This site requires that you enable Javascript to function properly Scholten Japanese Art | Woodblock Prints | Suzuki Harunobu Courtesan and Customer at the Ibaraki-ya House
Scholten Japanese Art Gallery
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Harunobu
Suzuki Harunobu, ca. 1724-70
Courtesan and Customer at the Ibaraki-ya House

signed Harunobu ga, ca. 1767-68
chuban tate-e 11 1/4 by 8 1/4 in., 28.5 by 20.9 cm
A courtesan stands on the verandah of an establishment identified as the Ibaraki-ya on the noren (split curtain) to her left. She engages a young man by holding the tip of his umbrella suggestively, her other hand is hidden within the sleeve of her kimono which she wraps around the pillar of the porch. He pauses, his body in a forward motion but he turns his head back towards the beauty. The wisp of hair that has come lose from her comb suggest that she is attempting to detain a customer with whom she has already exchanged relations.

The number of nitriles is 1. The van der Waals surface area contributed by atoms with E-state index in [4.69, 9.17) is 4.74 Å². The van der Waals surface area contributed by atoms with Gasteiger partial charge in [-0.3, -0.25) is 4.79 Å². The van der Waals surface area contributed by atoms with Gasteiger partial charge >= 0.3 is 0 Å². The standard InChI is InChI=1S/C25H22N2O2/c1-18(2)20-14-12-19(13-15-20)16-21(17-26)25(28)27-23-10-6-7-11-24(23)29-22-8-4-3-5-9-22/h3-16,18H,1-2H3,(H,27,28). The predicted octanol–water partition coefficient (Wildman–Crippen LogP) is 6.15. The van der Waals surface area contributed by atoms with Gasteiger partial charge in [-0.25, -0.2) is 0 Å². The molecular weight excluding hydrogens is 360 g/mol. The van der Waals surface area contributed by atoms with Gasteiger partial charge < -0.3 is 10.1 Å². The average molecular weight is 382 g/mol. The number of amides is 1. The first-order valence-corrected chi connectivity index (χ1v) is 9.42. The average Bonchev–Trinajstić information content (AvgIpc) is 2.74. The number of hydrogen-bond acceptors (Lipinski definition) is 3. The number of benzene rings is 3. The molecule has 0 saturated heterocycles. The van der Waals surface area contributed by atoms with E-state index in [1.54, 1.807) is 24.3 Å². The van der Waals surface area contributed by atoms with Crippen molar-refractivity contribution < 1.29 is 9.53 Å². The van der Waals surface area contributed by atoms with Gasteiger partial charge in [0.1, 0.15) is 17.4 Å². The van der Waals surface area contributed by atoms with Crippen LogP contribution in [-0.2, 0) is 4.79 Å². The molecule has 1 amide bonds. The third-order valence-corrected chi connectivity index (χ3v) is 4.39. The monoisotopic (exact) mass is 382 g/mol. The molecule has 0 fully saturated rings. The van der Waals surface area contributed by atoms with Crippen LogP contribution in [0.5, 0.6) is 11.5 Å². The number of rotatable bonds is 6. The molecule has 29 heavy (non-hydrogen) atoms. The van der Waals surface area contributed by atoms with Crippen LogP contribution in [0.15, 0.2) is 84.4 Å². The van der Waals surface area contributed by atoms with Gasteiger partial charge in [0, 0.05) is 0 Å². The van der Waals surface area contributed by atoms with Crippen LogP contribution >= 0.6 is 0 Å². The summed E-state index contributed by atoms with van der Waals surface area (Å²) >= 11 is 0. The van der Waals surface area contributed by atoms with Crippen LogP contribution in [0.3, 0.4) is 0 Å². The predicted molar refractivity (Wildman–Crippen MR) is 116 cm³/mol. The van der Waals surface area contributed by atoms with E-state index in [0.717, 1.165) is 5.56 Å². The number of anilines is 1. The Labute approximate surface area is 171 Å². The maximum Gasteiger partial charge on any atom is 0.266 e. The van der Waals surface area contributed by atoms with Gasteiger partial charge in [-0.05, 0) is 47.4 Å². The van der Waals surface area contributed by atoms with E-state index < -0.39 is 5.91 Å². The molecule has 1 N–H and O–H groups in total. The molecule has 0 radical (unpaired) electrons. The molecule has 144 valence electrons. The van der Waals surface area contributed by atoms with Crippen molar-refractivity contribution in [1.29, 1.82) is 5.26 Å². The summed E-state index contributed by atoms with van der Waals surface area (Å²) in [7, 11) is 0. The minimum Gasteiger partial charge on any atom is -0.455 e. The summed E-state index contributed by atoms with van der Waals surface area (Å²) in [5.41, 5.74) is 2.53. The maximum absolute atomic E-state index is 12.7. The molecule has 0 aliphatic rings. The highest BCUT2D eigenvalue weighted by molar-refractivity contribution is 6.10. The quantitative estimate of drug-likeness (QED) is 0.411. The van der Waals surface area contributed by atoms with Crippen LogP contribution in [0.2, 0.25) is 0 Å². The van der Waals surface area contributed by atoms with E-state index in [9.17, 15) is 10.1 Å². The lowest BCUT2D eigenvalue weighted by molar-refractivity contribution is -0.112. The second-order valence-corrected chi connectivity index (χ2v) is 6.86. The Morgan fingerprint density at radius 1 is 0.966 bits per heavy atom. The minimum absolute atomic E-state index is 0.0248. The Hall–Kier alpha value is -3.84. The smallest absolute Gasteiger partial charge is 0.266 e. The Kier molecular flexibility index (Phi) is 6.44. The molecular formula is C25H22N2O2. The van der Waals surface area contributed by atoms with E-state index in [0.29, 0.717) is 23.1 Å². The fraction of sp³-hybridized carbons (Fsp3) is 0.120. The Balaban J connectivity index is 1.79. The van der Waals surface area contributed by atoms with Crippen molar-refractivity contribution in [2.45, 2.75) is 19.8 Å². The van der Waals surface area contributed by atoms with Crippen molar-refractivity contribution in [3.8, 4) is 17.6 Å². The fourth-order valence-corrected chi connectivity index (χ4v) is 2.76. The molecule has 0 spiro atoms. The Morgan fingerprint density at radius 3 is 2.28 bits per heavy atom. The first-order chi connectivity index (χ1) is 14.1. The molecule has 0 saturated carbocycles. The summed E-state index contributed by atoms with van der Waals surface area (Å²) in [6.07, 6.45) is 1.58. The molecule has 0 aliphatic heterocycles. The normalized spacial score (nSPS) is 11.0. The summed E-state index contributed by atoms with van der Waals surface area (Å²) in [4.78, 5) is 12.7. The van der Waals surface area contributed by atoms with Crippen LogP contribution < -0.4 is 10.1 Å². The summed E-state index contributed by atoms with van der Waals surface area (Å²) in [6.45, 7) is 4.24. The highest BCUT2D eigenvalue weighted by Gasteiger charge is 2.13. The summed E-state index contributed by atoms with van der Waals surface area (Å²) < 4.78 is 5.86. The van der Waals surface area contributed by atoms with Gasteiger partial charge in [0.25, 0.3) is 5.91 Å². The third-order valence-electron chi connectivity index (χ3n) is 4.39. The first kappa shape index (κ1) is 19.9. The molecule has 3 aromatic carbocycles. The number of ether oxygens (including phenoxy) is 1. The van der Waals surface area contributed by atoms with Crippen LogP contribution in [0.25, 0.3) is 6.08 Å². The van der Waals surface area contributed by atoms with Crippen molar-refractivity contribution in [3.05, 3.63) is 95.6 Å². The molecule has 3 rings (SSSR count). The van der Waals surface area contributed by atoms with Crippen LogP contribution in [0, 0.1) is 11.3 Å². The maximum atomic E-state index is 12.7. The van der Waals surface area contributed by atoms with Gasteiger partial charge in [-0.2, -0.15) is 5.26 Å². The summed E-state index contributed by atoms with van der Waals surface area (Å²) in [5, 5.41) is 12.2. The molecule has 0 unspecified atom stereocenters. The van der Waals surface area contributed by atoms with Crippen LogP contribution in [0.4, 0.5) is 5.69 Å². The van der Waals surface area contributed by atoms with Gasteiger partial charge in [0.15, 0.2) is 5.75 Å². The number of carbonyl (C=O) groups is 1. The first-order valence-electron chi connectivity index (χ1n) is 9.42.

The name of the house, Ibaraki-ya, is clear reference to the legend of warrior Watanabe no Tsuna (953-1025) and his encounter with the demoness Ibaraki who was menacing innocents at the Rashomon gateway located at the southern entrance to the city of Kyoto. In the story, Watanabe no Tsuna confronts the demoness on a rainy night, but only manages to cut off her arm which he saves as a prize, locking it away in a chest. Later, Ibaraki disguises herself as his own aunt and manages to talk her way into his home in order to reclaim her arm.
References:
D.B. Waterhouse, Harunobu and His Age: The Development of Colour Printing in Japan, The British Museum, 1964, cat. no. 97 (similar composition by Masanobu)
Jack Hillier, Suzuki Harunobu, Philadelphia Museum of Art, 1970, p. 156, cat. no. 92 (frontispiece illustration)
The Beauty and the Actor, Rijksmuseum, Amsterdam, 1995, p. 30, no. 17
Chiba City Museum of Art, Suzuki Harunobu, 2002, p. 102, cat. 95 (from MIA)
Matthew Welch et. al, Worldly Pleasures, Earthly Delights: Japanese Prints from the Minneapolis Institute of Arts, 2011, p. 73, no. 41
David Waterhouse, The Harunobu Decade, Museum of Fine Arts, Boston, 2013, Vol. I, p. 158, cat. no. 229
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